As a piece of semi-biographical history of recent colonial history in Malaya soon after World War II, you could probably do much, much worse than to see this rollicking black comedy. But, this is not a war story to be compared with Platoon (1986) and such like: this a young man's story where war, although present, is something to be avoided, at all costs. The film is distinctive for a number of reasons: it deals with a politically painful episode in British history – the communist insurgency in Malaya; it was shot on location – Singapore and Malaysia – barely ten years after the British departed en masse; it has a bevy of experienced actors who fill the roles of tight-lipped colonials with flair and even brilliance; it was fun to spot three bit players who went on to stardom later in life (read through the full cast list); and, above all, it's a very personal story about a young man (Hywel Bennett as Pvt. Brigg) and his coming of age while serving as a National Service conscript. Having served, myself, in the Australian colonial administration in Papua-New Guinea in the early 1960s, I can assure viewers that much of what you see in this movie is more or less what I experienced and observed where I was. And, for what it's worth, I can also relate to Pvt. Brigg's story in many ways... In a nutshell, Brigg is enamored by the daughter (Phillipa played by Lynn Redgrave) of RSM Raskin (Nigel Patrick, in a standout performance). But, Brigg is also very much interested in a local prostitute, Juicy Lucy (the sublimely effervescent Tsai Chin), mostly as a means to lose his virginity. Phillipa, for her part, is also determined to lose her virginity to whomever – largely as a response to her father's disparaging comments about her sexual orientation. In the wings, so to speak, there is Top Sergeant Driscoll (the ever-so-suave Nigel Davenport), always ready to come to the aid of a female in, er, distress. How the shenanigans of that quartet pan out forms the substance of Brigg's story – a deliciously ironic narrative that guarantees viewer satisfaction. As a backdrop to that story, the gradual deterioration of British rule intrudes (riots, communist insurgents, a derailed train, attack and counter-attack) to show (mostly comedic) vignettes of many other characters who form the group of service men within which Brigg serves. For example, I was almost helpless with laughter as I watched the inevitable, drunken deterioration of the men and women at the local mess hall dance: déjà vu, and then some. Be sure to watch and listen carefully as officers carefully navigate the hall, ignoring and stepping over drunken, supine revelers with skill as they discuss coming action. And, quite daring for the times, the antics of two gay recruits throughout this film is a continual comedic delight. The full color photography captures the tropics perfectly; the dialog is excellent; the action scenes and editing more than adequate; the acting is, for me, spot on – and redolent of real people I mixed with, long ago; and even the bold, loud marching sound track suited the story. If you're getting on in years, like myself, then you'll relate to those times depicted with ease, I would think; if you're young and ready to change the world, see how these young men did it sixty years ago. Either way, this is a movie I recommend highly for young and old adults alike. Give this one a good, solid eight, for sure. September 30, 2012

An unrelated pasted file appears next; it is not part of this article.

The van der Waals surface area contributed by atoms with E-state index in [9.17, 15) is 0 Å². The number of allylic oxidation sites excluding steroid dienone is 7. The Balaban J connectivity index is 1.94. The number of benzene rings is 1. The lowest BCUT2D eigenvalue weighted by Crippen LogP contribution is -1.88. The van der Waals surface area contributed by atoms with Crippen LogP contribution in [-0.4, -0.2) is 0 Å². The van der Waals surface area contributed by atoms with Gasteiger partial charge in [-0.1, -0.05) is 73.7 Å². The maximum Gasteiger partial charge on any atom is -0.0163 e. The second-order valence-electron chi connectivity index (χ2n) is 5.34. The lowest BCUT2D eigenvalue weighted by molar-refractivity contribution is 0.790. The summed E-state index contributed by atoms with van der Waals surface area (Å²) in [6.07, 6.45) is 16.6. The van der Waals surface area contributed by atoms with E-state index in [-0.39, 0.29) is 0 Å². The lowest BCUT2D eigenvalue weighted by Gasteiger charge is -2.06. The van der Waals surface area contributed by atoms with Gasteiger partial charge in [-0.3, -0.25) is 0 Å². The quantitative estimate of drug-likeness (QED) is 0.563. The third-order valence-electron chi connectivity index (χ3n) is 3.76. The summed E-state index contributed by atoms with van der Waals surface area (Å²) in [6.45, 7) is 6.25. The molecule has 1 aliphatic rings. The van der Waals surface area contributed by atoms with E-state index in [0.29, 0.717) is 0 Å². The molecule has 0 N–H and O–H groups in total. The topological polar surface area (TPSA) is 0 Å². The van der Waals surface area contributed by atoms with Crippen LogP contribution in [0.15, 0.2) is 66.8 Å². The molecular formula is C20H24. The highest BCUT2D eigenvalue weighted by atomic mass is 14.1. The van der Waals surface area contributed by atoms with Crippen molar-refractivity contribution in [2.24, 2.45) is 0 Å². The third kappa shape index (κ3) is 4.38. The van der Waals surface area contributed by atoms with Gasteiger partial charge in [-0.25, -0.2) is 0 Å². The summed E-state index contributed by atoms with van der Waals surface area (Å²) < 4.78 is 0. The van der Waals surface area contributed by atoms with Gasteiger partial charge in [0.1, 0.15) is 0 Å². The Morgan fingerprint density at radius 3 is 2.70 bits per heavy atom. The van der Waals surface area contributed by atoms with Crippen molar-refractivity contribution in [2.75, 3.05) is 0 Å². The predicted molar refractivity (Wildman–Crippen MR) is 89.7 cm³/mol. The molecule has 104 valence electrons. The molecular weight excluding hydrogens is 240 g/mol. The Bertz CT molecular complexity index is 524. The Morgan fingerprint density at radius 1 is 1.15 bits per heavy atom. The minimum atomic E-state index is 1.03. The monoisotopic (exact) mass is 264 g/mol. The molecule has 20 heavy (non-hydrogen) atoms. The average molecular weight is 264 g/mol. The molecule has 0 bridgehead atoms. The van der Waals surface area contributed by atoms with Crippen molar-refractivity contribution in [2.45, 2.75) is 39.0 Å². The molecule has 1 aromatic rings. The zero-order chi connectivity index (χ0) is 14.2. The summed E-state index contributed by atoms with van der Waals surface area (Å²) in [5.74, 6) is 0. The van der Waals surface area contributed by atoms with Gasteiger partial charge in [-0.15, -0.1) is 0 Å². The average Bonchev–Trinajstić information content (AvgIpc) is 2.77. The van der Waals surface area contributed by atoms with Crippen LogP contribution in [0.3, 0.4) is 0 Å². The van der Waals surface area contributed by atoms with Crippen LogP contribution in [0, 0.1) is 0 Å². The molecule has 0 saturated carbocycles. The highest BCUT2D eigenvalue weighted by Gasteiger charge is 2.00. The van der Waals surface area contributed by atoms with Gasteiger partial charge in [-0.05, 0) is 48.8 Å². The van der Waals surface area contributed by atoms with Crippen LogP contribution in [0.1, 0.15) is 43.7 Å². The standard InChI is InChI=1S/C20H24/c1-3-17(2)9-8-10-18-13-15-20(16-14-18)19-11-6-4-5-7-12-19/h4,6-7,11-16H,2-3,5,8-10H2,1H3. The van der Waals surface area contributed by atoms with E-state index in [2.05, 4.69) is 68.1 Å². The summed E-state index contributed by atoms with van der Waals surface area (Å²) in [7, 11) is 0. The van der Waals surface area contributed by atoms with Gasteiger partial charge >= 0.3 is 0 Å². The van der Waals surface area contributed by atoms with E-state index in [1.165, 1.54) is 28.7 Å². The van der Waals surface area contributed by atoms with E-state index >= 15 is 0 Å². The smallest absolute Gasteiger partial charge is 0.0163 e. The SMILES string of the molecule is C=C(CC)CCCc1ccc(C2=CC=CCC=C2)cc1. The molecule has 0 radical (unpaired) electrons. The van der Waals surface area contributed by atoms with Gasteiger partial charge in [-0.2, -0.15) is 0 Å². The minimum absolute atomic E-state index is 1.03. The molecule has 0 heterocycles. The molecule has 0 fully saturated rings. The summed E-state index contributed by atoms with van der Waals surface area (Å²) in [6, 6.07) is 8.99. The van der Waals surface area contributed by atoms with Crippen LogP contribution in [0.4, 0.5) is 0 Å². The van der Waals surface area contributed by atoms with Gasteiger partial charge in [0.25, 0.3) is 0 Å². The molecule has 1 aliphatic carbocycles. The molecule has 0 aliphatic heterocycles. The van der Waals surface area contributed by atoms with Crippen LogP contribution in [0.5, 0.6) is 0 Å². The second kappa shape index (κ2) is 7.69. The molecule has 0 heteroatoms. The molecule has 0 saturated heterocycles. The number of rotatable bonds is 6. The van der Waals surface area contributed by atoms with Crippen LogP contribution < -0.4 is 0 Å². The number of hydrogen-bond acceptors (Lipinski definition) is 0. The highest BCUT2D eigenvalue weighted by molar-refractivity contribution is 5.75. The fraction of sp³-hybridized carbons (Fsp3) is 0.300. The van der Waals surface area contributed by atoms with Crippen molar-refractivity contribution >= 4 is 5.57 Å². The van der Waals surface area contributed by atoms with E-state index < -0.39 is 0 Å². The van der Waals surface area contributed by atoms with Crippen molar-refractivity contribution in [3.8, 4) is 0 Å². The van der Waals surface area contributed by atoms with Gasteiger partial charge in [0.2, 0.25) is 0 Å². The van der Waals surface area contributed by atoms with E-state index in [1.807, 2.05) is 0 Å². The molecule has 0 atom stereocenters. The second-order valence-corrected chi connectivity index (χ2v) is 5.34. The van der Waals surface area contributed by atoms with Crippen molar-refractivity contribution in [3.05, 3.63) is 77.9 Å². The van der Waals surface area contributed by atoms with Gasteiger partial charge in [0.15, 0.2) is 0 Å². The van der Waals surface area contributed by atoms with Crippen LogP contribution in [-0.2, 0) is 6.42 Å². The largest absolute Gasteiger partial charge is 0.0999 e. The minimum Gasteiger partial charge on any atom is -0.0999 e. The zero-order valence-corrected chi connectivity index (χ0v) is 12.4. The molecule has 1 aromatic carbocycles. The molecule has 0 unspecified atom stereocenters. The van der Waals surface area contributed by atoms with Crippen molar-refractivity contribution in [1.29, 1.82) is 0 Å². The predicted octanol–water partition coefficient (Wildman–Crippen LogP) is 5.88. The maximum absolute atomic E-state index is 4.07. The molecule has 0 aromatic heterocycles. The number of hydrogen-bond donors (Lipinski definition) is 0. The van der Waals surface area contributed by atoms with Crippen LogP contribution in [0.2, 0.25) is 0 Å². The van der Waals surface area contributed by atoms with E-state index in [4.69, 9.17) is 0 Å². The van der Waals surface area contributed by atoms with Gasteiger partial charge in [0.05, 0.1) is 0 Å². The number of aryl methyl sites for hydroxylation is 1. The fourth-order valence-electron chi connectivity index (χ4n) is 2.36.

Reviewed by screenman 7 / 10 / 10

Decent Movie, Hilarious Books.

The 'Virgin Soldiers' movie was quite a frank piece of theatre. It contained all of the usual pathos of the book, but seemed to go more for a 'straight' piece of entertainment rather than a comedy. Nigel Davenport carries a very strong character, enduing his roles with genuine gravitas. Here, he brings a sense of military authority to the often chaotic incursions of the far-east. By the end of the second-world-war, Britain was a spent Imperial force. This was obvious to ordinary squaddies long before it dawned upon the high command. Daveport's jaded but determined character here is perfectly believable as the conscientious sergeant looking-out for his green recruits. In fact, I find the movie far more plausible than many of the American Vietnam war movies, but that may be just a cultural interpretation thing. The original novels were a lot more bawdy and a great deal funnier than the events depicted in the movie. In fact, I think 'Onward Virgin Soldiers' is still one of the funniest books I have ever read. Some of the narrative had me in stitches. Watch the movie, by all means. But read the books as well.